Greek goat milk and cheese will soon receive an official certification that the dairy products came from native Greek species of goats.
Over 5 million goats currently live in Greece, making it the country with the largest goat population in the European Union.
Dairy products made from goat milk, including the milk itself, are essential, traditional Greek foods that have been produced for millennia.
Yet, as of now, there is not yet any certification to show that the goat milk used in these products came from Greek goat species.
Greek goat milk to receive special designation
Now, after a collaboration between the Institute of Veterinary Research in Thessaloniki, the Laboratory of Animal Husbandry at the Aristotle University of Thessaloniki, and local businesses, Greek goat milk products will finally receive a special certification through the Graega Cheese project.
There are a total of six goat breeds that are native to Greece, and all milk and dairy products created from these species will receive a special designation, allowing customers to be sure about the origin of their products.
The products will be tested against samples taken from 327 animals on nineteen farms, which include the six breeds of goat, namely those from Chalkidiki, Skopelos, Pangaio, Serres, and the Anglonoubia, Mourthia, and Damascus breeds.
Laboratory tests will be able to determine which breed of goat the milk came from, allowing experts to be sure that the products were made from the milk of Greek goats.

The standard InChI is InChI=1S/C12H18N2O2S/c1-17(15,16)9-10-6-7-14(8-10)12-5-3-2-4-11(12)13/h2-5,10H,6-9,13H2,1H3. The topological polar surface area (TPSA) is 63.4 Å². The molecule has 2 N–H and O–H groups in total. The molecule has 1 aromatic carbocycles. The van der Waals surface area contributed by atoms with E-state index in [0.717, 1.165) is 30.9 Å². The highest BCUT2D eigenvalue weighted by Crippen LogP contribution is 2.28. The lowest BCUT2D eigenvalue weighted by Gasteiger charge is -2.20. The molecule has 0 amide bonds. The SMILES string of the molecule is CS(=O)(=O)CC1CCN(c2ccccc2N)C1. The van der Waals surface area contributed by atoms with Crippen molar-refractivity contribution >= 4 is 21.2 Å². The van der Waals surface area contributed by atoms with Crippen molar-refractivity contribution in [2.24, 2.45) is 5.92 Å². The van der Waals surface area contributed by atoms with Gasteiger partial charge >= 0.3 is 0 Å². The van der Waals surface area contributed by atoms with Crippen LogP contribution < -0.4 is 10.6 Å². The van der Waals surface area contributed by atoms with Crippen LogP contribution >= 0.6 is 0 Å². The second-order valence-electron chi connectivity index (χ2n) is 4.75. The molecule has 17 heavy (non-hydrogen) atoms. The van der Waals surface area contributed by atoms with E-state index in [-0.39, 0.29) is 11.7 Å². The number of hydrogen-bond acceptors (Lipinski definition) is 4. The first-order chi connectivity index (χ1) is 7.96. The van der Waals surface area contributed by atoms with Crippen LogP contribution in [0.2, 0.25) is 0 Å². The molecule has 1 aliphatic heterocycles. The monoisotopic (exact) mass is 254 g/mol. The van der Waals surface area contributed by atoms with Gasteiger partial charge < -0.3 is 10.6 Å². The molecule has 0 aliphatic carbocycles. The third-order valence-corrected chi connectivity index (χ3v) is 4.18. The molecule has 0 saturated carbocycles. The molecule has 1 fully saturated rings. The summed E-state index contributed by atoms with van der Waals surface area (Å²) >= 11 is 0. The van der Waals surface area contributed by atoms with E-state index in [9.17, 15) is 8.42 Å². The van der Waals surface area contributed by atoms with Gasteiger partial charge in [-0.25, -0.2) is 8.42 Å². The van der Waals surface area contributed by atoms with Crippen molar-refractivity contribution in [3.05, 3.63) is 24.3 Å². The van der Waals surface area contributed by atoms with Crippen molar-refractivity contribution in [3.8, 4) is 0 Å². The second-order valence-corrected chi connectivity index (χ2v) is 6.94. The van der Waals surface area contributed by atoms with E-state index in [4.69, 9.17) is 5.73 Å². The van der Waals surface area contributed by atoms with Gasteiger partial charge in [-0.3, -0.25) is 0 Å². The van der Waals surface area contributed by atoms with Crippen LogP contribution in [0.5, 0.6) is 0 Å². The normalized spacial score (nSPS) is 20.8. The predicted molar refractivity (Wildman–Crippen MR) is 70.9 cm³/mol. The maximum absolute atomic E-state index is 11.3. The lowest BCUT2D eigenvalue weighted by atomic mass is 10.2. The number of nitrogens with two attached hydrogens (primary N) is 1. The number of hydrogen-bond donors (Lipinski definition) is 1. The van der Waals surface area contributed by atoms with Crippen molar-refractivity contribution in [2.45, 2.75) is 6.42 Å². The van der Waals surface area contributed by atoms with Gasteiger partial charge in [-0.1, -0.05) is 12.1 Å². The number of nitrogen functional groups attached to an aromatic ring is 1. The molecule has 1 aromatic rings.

Goats are prominent in Greece’s folklore, history
The country has a long-standing agricultural tradition, undoubtedly stretching back past antiquity, with goats being at the center of production of various cheese, milk, and meat products.
Scientists say goat milk has great medicinal qualities because of its high digestibility and hypoallergenic qualities, and they recommend it for people who are allergic to cow milk. Research results show that 40 to 100 percent of people who are allergic to cow’s milk can consume goat milk without any problems.
Most prominent is the traditional custom of having roasted goat along with roasted lamb on a spit on Easter Sunday, as well as the iconic feta cheese, which can be made either with sheep’s milk or goat’s milk.
Feta is a crumbly, soft white cheese with a tangy flavor. It is created by placing the curdled milk mixture into wooden barrels. The curdled mixture is very compact and must be sliced in order to fit into the barrels. The name feta, Greek for “slice,” most likely comes from this practice.